Basics of hiring good sales development reps
Closing the sale. That’s the end goal for sales departments. Closers are put on a pedestal. The image of sales departments are people on the phone or on on-site pitches confidently getting the yes from clients.
According to AG Salesworks Outbound Index, sales development reps experienced a 15% yearly growth in conversations per prospect before it qualifies. This means, the role of the SDR has become very valuable in recent years as big prospects, especially in the B2B field, require more conversations before being directly interested in a product.
The lesser known machinery that moves the funnel are the sales development representatives or the SDRs. Usually part of a sales development team, they are tasked to qualify, verify and connect with leads before the contacts are pushed to the quota-holding sales professionals who are in charge of closing sales. They need to make sure that the leads they pass on are “closeable”.
According to a report by the Bridge Group Inc, almost six out of ten companies employ a sales development representative team (SDR team). Out of those and excluding companies whose net income is less than $5 million, the number reaches 67%.
Simply put, businesses know and have proven that using the services of SDRs is crucial in running a well-oiled sales department.
Depending on the company, an SDR team may hold different functions. Generally, they’re in charge of appointment setting or meeting setting. For companies employing an SDR team for meetings, an average of 14 meetings are set for each closing rep. Those are opportunities you cannot pass up if you’re running a sales department.
See, having a solid sales development team is crucial to hitting your organization’s sales quotas. Without teams dedicated to pre-close processes, you risk not wasting time and resources on leads that end up turning down your asks.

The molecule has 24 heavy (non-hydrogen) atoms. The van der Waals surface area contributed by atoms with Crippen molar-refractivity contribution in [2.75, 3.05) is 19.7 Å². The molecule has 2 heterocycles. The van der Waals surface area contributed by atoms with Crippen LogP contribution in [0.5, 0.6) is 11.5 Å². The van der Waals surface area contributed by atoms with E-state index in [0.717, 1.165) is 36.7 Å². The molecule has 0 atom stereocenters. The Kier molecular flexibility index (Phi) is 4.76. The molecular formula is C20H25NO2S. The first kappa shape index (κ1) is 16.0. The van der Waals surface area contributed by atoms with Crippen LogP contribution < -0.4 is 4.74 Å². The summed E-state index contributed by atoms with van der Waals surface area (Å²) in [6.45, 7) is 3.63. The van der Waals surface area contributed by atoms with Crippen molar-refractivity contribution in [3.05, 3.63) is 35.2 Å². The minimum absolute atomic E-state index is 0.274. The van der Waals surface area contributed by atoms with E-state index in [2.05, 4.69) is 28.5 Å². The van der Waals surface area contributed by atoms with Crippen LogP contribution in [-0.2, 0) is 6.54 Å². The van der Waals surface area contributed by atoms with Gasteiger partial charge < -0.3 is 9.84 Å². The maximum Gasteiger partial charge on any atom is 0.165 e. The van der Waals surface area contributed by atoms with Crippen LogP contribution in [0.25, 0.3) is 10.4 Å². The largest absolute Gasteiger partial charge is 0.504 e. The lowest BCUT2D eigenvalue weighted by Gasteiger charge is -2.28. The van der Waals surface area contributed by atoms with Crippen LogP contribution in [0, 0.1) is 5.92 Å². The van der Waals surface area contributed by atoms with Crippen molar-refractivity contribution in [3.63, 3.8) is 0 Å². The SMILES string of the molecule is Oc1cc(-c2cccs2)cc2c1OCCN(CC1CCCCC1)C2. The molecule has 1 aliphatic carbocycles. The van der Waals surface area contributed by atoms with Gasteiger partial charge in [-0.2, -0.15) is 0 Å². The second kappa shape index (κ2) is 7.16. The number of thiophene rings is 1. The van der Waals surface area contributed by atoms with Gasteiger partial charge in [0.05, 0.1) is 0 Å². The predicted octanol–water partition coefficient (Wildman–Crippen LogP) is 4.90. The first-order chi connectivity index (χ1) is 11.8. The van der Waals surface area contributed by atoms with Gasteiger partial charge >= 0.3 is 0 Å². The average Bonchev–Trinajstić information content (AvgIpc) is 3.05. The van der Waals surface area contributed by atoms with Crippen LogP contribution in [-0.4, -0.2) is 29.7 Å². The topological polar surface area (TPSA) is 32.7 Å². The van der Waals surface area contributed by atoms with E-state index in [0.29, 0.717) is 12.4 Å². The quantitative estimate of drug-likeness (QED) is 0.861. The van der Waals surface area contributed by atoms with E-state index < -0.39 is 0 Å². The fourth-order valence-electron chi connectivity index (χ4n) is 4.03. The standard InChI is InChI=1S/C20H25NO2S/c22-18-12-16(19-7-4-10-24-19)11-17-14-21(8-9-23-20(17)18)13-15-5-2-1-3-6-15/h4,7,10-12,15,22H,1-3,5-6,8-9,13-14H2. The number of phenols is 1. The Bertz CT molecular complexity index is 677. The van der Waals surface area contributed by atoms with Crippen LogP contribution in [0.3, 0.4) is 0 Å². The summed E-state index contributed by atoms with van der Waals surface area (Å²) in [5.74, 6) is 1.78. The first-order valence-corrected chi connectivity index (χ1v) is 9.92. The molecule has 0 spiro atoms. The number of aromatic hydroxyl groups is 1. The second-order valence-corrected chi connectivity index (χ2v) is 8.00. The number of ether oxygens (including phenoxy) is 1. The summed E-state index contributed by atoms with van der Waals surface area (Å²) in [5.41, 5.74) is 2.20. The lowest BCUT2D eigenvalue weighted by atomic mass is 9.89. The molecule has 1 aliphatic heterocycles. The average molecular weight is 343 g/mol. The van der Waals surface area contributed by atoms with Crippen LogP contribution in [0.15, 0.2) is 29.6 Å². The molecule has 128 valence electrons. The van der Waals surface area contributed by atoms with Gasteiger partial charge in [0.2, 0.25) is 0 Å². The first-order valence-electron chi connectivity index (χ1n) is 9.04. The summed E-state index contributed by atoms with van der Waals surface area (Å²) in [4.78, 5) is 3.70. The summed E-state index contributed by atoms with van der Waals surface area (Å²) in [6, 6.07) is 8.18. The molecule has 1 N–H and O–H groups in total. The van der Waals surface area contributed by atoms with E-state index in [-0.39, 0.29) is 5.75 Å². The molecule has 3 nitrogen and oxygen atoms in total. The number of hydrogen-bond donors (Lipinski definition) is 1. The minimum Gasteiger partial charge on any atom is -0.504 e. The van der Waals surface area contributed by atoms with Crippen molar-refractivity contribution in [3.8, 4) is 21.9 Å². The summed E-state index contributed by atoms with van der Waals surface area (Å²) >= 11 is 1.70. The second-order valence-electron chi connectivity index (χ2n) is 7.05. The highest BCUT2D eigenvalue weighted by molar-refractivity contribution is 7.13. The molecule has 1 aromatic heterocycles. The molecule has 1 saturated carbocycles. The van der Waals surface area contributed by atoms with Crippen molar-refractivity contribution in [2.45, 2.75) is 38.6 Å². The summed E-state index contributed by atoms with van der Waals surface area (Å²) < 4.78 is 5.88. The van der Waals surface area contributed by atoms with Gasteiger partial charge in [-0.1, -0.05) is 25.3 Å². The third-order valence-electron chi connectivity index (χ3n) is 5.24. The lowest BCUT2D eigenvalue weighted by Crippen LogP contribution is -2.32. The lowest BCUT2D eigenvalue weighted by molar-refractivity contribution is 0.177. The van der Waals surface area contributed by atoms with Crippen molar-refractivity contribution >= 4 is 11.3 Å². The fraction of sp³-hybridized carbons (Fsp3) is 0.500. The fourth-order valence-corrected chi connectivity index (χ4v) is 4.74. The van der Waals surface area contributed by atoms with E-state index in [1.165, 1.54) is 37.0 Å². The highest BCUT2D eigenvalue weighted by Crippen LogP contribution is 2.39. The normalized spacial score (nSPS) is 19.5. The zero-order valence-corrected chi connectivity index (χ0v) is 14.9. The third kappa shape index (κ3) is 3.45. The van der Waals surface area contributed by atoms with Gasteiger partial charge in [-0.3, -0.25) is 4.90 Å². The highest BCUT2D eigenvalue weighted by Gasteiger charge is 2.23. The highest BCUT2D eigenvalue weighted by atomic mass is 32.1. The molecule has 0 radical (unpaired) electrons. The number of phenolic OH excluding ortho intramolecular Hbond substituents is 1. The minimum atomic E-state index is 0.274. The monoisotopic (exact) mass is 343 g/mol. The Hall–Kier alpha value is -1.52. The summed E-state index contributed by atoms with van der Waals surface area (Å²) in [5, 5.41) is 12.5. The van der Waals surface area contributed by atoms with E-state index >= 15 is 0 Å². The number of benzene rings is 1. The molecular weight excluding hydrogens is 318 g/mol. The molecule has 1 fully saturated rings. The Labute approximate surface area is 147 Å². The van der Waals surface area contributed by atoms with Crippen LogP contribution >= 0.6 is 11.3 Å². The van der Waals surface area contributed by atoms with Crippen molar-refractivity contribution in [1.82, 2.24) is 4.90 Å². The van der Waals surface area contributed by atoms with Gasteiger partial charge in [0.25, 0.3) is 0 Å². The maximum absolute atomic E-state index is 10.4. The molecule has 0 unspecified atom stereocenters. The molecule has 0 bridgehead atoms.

The sales development team frees up the time for quota-holders so the closers can focus on closing sales.
The question now is: How do you put together a good sales development team. Of course, with a competent recruiter, it shouldn’t be that hard. However, for the recruiter to able to do her job, you need to outline the key skills and components of a solid sales development team.
As you know, sales is not really something you can entirely learn from books. It is a mix of knowledge, real-world smarts, and experience. Now, let’s list down what you really need to watch out for–or what the recruiter needs to watch out for, for that matter–in order to put together a winning SDR team.
We’ve all heard the fist-shaking complaints about hiring only those with experience. For some positions, it’s possible and allowable to hire people who still need training wheels. For SDRs, however, the pressure is high and they are put in a situation where they represent the company directly. They project themselves as mid-level talking heads to secure appointments and opportunities with the decision-makers.
You cannot risk burning industry bridges by hiring novice reps to handle sales development.
So, what does an experienced SDR rep make?
- At least two years’ call center/phone experience
- At least half a year’s phone sales experience
- Positive recommendation from previous employers
Hiring for emotional intelligence is one of the toughest alleys of staffing teams. More so for sales development teams. It is not a secret that sales is one of the highest pressure jobs.